Coleman gives a fairly clear interpretation of the concept of social capital, although the applicability remains uncertain. But after 1995 the concept becomes truly popular, thanks to the text Bowling alone by the political scientist R. Putnam9. Actually, Putnam sees it as his mission in life the make Cs popular. In fact he approaches Cs more empirically than theoretically, contrary to Coleman. Networks (both the separate groups and circles, and their combination) form the social capital. These networks have the essential hallmark, that they generate collective norms in order to regulate the behaviour of their members. In that sense Cs looks like institutions. However, the Cs of Putnam differs from institutionalism by assuming, that trust is a part of the norms10. Here Putnam follows the theory of Coleman. Contrary to Coleman, he believes that economic networks are not a part of Cs. The core of Cs is formed by the corporate life.

The measuring-method

Now Putnam accepts the challenge of making social capital measurable. For this he uses the sociological instrument of the composite index, and defines the social capital index (in short SCI). The SCI is composed of five sub-indices, namely the intensity of corporate life, the interest in the public sector, the input of volunteers, the size of the circle of friends, and the degree of trust between people. Each sub-index is again composed of several indicators. Some of them are objective (that is to say, statistical data), and others are subjective (that is to say, personal opinions)11. The definition of the SCI can evidently not be justified theoretically. She serves merely for giving a somewhat credible impression of the inclination within society to form close networks. Putnam has computed the SCI fot the North-American member states of the Federation.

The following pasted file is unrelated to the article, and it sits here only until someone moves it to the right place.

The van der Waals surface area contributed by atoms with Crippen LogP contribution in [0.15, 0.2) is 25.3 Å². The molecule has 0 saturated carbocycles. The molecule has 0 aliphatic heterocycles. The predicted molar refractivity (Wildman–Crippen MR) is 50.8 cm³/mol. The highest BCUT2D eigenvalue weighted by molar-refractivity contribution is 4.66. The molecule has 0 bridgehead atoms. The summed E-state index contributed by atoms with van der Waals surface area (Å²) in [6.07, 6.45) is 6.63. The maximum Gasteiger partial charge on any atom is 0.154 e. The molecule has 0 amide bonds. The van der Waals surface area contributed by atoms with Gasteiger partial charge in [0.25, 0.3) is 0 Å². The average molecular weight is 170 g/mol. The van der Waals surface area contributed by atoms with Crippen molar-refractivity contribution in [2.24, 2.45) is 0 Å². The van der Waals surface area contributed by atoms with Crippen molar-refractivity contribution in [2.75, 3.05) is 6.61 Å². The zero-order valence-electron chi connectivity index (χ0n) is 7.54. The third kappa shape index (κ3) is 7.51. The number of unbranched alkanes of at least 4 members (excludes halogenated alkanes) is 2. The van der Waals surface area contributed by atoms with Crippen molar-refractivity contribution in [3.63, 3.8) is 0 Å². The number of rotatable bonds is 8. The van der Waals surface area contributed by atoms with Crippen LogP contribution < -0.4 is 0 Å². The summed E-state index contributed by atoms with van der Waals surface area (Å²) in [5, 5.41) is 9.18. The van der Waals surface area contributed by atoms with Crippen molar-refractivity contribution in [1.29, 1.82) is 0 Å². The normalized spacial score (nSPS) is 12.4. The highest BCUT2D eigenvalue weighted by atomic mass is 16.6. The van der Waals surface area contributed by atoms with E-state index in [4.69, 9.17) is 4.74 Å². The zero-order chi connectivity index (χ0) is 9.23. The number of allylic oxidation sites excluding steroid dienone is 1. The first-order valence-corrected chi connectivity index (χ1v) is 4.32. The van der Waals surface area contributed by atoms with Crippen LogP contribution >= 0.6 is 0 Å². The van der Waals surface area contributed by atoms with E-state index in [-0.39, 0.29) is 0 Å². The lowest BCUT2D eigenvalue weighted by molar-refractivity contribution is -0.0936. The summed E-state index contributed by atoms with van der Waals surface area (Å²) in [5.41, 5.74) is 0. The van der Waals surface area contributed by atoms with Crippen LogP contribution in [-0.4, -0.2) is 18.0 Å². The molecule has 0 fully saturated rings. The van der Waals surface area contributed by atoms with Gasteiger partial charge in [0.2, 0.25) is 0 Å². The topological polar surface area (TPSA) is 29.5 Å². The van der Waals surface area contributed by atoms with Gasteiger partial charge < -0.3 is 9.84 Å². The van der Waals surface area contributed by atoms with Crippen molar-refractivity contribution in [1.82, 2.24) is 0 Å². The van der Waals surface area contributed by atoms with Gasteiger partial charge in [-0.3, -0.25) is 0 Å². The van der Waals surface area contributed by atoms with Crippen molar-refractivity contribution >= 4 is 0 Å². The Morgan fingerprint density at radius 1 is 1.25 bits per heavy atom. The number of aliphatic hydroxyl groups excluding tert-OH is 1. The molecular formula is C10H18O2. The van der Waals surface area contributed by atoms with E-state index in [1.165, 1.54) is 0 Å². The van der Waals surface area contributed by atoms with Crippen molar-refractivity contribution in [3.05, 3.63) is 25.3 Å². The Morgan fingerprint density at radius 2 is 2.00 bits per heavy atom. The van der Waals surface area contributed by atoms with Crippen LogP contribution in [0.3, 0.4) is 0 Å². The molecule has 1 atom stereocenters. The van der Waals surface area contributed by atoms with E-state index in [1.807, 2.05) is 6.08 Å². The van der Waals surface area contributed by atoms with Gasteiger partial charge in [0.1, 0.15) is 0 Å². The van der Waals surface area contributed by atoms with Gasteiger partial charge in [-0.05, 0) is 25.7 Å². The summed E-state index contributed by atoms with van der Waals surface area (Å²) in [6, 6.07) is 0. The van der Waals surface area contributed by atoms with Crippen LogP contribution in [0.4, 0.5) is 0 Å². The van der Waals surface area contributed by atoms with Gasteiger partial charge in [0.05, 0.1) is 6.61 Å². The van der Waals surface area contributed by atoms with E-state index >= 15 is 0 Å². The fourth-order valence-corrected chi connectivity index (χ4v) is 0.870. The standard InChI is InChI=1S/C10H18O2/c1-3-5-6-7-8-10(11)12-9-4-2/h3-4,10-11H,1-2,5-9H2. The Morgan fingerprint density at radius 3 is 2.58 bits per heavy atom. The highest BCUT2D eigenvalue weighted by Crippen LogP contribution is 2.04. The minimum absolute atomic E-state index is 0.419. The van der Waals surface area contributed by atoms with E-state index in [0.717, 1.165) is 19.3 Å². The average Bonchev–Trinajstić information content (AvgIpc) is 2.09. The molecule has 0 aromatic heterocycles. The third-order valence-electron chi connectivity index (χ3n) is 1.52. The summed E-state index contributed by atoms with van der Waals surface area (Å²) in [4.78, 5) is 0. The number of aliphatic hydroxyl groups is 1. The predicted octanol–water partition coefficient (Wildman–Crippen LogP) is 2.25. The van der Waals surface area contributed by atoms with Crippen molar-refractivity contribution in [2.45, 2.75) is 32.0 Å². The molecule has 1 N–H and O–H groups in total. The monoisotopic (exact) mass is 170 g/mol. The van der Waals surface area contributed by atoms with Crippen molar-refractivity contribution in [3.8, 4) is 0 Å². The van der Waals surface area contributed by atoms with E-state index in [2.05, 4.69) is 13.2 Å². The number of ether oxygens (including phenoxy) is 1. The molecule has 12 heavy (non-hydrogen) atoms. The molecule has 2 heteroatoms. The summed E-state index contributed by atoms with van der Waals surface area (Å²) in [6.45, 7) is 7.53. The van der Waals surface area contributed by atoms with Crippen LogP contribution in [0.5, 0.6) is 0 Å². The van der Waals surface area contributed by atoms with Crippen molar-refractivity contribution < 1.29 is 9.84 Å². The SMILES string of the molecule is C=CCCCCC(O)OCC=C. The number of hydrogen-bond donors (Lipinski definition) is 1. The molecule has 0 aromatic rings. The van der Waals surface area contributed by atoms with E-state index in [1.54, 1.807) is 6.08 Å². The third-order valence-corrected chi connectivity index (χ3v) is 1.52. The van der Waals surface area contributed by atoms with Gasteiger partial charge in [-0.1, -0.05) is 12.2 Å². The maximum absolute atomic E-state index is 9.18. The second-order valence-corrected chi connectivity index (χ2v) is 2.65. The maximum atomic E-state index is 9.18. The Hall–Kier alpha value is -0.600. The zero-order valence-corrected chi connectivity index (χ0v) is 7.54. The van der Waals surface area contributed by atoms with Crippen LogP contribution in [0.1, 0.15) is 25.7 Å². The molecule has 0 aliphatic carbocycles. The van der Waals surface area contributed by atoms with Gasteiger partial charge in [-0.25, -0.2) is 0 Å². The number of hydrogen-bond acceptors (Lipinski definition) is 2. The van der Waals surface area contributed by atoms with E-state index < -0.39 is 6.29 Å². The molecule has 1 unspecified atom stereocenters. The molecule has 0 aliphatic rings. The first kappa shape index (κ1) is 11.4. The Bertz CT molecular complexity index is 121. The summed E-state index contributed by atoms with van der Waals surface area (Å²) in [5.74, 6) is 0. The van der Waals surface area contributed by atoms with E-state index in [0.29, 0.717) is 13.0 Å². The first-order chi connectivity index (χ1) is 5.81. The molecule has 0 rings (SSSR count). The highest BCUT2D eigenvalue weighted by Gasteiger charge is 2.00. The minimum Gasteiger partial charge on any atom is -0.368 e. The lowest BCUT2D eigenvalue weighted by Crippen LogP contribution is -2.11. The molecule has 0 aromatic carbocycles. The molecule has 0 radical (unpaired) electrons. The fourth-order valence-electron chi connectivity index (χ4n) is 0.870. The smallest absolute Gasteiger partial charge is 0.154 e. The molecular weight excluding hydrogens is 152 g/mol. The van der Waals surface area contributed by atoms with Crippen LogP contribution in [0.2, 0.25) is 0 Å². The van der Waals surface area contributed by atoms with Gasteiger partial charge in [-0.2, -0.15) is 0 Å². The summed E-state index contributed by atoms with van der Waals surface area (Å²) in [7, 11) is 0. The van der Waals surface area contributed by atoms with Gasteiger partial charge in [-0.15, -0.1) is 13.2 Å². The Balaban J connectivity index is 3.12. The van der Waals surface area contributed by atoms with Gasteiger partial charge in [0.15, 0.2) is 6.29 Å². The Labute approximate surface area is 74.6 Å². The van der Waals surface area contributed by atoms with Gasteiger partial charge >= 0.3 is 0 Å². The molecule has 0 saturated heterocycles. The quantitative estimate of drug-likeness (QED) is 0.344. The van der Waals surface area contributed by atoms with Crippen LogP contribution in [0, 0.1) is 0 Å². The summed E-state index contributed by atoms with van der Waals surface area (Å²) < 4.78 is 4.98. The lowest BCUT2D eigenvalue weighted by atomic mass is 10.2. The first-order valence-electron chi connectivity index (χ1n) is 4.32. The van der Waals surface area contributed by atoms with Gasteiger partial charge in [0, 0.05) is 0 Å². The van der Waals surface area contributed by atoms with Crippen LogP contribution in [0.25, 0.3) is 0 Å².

Picture of poster insurance
Figure 2: Poster Société Coopérative

Putnam is convinced that the social capital has a positive effect in many policy fields, such as education, the quality of life in quarters, the economy, care and well-being, and the political participation. This implies that the SCI is an explaining, independent variable for the performance of policies. However, here the problem arises of deceptive correlations. Namely, the SCI itself depends causally on variables such as the income Y of the group members, their level of education E, and their demographical composition D. It is a function SCI(Y, E, D, ...). Individuals with a high education dispose of larger networks, and therefore over a larger Cs. Etcetera. Incidentally, E is again a part of Ch. Furthermore, the direction of the causal relation is not always clear. Is the SCI affected by the average Y in the group, or is Y affected by the SCI? Does one have SCI→Y, so that Y = Y(SCI, E, D, ...)?

Since Putnam wants to study the effect of the netwerks themselves, he must first remove the effects of income, education and the like. That is to say, he wants to find the ceteris paribus effect, the remainder, when income, education and the like are constant. This complicates the analysis of the empirical data. Putnam indeed often states during the analysis of some phenomenon, that he corrects for the effects of Y, E and possible other variables. Yet then he still finds a rest-term of positive effects, which therefore must be due purely to the netwerk itself. In a number of cases, it turns out that the rest-term even dominates the effects of Y, E and the like. Perhaps for this reason Putnam is not interested in analyzing the direction of the causal relation between SCI and the other variables. Nonetheless, the reader will understand, that due to these complications the arguments of Putnam become vulnerable for criticism.